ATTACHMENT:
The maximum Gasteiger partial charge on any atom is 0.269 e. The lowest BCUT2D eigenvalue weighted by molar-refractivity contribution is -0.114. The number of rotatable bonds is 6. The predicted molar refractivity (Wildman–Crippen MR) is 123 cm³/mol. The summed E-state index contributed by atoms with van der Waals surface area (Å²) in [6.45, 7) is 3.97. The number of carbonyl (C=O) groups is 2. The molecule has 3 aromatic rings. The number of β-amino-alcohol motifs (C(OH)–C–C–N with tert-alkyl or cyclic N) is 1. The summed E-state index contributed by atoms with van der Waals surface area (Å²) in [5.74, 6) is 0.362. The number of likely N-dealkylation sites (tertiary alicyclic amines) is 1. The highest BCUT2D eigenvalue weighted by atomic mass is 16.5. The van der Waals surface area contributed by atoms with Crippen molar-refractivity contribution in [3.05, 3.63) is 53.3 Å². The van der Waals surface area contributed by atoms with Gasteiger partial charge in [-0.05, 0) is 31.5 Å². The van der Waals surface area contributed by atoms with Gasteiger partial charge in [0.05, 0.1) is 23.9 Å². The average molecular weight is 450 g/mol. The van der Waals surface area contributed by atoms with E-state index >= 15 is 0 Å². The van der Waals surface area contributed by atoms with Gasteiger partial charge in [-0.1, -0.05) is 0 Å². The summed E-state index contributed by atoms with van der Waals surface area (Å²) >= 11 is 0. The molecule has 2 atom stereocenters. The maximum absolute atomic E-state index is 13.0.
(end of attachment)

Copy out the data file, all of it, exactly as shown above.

The maximum Gasteiger partial charge on any atom is 0.269 e. The lowest BCUT2D eigenvalue weighted by molar-refractivity contribution is -0.114. The number of rotatable bonds is 6. The predicted molar refractivity (Wildman–Crippen MR) is 123 cm³/mol. The summed E-state index contributed by atoms with van der Waals surface area (Å²) in [6.45, 7) is 3.97. The number of carbonyl (C=O) groups is 2. The molecule has 3 aromatic rings. The number of β-amino-alcohol motifs (C(OH)–C–C–N with tert-alkyl or cyclic N) is 1. The summed E-state index contributed by atoms with van der Waals surface area (Å²) in [5.74, 6) is 0.362. The number of likely N-dealkylation sites (tertiary alicyclic amines) is 1. The highest BCUT2D eigenvalue weighted by atomic mass is 16.5. The van der Waals surface area contributed by atoms with Crippen molar-refractivity contribution in [3.05, 3.63) is 53.3 Å². The van der Waals surface area contributed by atoms with Gasteiger partial charge in [-0.05, 0) is 31.5 Å². The van der Waals surface area contributed by atoms with Gasteiger partial charge in [0.05, 0.1) is 23.9 Å². The average molecular weight is 450 g/mol. The van der Waals surface area contributed by atoms with E-state index >= 15 is 0 Å². The van der Waals surface area contributed by atoms with Gasteiger partial charge in [-0.1, -0.05) is 0 Å². The summed E-state index contributed by atoms with van der Waals surface area (Å²) >= 11 is 0. The molecule has 2 atom stereocenters. The maximum absolute atomic E-state index is 13.0.